Blasphemy and Pastafarianism
In Greece, a man is currently facing a possible prison sentence because of some alleged blasphemous act against a revered Greek Monk. The man, who will remain unnamed for the moment, allegedly put up a parody site on the giant social networking site, Facebook. His site parodied the monk named Elder Paisios, and he used the Greek dish Pastitios as his profile name.
There are very specific laws against blasphemy in Greece, and Pastitsios’ site allegedly mocking the Elder Paisios is incriminating. The 27 year old is currently facing the said blasphemy charges after being complained about by Christos Pappas from Golden Dawn.
The Facebook page contained images if the deceased Elder Paisios that have been photoshopped, but has now been deleted after Pappas wrote about his concern to the Greek Religious Affairs Minister. Blasphemy is a very serious offense, and can carry a maximum fine of €3,000 (equivalent to about £2,400) and an imprisonment sentence of two years.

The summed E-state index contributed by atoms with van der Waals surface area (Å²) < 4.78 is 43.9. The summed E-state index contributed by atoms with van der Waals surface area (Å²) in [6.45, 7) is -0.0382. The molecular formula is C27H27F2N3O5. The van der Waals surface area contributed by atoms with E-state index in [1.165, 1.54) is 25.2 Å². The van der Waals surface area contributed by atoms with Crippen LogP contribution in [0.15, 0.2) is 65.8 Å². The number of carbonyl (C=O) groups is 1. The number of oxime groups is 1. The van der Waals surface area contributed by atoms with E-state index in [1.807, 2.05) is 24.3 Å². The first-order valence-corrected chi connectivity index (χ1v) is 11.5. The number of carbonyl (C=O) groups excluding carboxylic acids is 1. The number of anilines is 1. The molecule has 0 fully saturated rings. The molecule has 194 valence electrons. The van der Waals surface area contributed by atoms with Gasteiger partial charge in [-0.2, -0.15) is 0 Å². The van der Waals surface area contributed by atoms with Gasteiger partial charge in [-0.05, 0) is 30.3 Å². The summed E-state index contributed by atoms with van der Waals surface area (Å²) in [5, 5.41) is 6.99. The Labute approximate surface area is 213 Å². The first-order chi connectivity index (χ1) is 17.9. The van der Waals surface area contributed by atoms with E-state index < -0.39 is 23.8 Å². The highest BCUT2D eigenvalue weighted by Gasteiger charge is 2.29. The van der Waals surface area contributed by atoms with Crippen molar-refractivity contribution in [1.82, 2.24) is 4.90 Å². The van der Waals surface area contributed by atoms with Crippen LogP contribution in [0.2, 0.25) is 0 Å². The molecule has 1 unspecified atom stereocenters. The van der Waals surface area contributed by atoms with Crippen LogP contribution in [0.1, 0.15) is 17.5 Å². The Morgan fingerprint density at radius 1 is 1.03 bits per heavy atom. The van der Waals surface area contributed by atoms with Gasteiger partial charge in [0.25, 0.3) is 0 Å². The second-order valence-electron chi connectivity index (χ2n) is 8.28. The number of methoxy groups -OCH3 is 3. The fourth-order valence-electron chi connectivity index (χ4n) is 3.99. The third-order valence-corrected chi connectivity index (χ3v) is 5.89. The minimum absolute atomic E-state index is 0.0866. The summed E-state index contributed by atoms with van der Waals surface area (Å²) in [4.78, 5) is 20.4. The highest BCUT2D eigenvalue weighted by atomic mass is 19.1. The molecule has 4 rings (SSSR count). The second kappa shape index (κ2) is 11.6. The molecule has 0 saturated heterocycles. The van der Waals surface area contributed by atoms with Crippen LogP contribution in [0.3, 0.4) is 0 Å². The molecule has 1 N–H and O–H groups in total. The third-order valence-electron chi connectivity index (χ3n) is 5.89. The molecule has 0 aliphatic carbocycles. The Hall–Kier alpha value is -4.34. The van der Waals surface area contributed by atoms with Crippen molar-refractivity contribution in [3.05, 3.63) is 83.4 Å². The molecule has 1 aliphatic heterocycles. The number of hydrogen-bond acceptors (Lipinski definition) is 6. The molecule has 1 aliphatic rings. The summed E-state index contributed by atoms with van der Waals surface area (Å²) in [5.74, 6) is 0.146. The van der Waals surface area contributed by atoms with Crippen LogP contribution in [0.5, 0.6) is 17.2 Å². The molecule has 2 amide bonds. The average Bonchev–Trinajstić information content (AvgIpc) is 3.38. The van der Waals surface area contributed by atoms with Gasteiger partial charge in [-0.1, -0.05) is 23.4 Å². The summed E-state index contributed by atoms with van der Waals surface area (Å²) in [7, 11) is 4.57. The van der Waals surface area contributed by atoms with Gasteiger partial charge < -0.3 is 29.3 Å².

The Greek Penal Code states that “anyone who publicly and maliciously and by any means blasphemes God shall be punished by imprisonment for not more than two years”. Another article under the Penal Code also penalizes anyone “who publicly and maliciously and by any means blasphemes the Greek Orthodox Church or any other religion tolerated in Greece”.
Greek Cyber Crime police officers arrested the man last September, at his home, which was on a farm. He was released temporarily, pending a trial. His arrest enraged several members of the Church of the Flying Monster, trending the topic on Twitter.